Flint strikes force GM to idle more plants

Global changes in auto industry underlie struggle over jobs

The ripple effect of strikes at two key parts plants in Flint, Michigan continue to spread throughout General Motors' North American operations, with no progress reported in contract talks between the auto maker and two locals of the United Auto Workers union.

Some 5,800 workers at GM's Delphi East Complex went on strike June 11, joining 3,400 workers at the Flint Metal Center who walked out June 5. The Delphi workers, members of UAW Local 651, produce key electronic instruments, such as speedometers, and other engine components. As of Monday afternoon, the combined impact of the two strikes had forced the closure of 13 assembly plants and dozens of parts operations, and idled more than 50,000 workers in the US, Canada and Mexico.

By the end of last week 45 percent of GM's production capacity had been halted, and four additional assembly plants--in Detroit; Doraville, Georgia; Shreveport, Louisiana; and Ste. Therese, Quebec--were expected to close by June 16. If the strike continues through the week, virtually all North American operations will come to a halt.

The overriding issue in the strikes is the defense of jobs. The workers at both plants are fighting the company's drive to cut costs and slash jobs, and the worsening conditions that accompany the downsizing: speedup, forced overtime, an increased incidence of injury and death on the job and the emotional and physical toll of constant economic insecurity.

Over the past 20 years GM has cut 297,000 jobs, or 57 percent of its hourly work force in the US. Auto analysts say the company plans to eliminate another 30,000 to 50,000 jobs over the next several years.

Flint, the site of the 1937 sit-down strike that gave birth to the UAW and sparked a nationwide struggle to organize basic industry, has been hit by massive job cuts over this period. GM has reduced employment in the city from nearly 80,000 to 27,000. Another 11,000 GM jobs in the city are threatened, including 2,700 at the Buick City complex, which is slated to close next year, and 2,500 at Delphi East.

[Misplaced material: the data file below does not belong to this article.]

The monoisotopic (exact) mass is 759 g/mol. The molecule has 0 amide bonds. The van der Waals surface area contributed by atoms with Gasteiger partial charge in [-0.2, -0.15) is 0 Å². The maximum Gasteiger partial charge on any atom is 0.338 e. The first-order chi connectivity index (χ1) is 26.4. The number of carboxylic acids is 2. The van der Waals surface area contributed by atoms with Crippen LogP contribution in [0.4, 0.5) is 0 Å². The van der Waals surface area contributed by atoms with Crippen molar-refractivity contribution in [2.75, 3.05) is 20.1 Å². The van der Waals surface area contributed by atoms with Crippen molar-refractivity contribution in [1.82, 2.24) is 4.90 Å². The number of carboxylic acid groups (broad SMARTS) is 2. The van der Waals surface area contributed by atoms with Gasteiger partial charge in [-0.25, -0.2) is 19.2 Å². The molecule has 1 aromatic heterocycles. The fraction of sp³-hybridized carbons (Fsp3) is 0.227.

The UAW leadership has put up no serious resistance to the wave of plant closures and layoffs. Instead it has sought to collaborate even more closely with GM. As a result, the generation of workers who entered the factories in the 1960s have seen their conditions undergo a steady deterioration, to the point where they must work harder and longer to earn a living at the age of 50 or 60 than they did in their youth. For the most part their children and grandchildren are forced to labor in low-wage shops under conditions that would have been unthinkable in Flint 20 years ago. The city as a whole has seen a steady growth of poverty.

Big business and the media have lined up solidly behind GM and backed its intransigent position in the current contract talks. Typical is the headline in the June 12 Wall Street Journal: "For GM, a Hard Line On Strike Has Become a Matter of Necessity."

The stance being taken by GM is not an aberration. Its policies are essentially the same as those being carried out by every auto company, not only in the US, but internationally. In recent months Renault has announced plant closures in Belgium and Spain. German companies such as Volkswagen and Daimler-Benz have shifted production to low-wage regions in Eastern Europe and elsewhere. And it is an open secret that once the common European currency takes effect, the downsizing and consolidation of the European auto industry will be stepped up. IG Metall, the German union, predicts the country's auto industry will slash 200,000 jobs by the year 2010.

Japanese carmakers such as Nissan have carried out mass layoffs and plant closures, and entire auto companies are being liquidated in those Asian countries hardest hit by the currency and banking crisis. The same basic pattern is at work in Australia, Britain and every other traditional center of auto production. If GM is leading the assault on jobs in the US at the present time, it is largely because Ford and Chrysler outdid the number one carmaker in slashing jobs during the 1980s.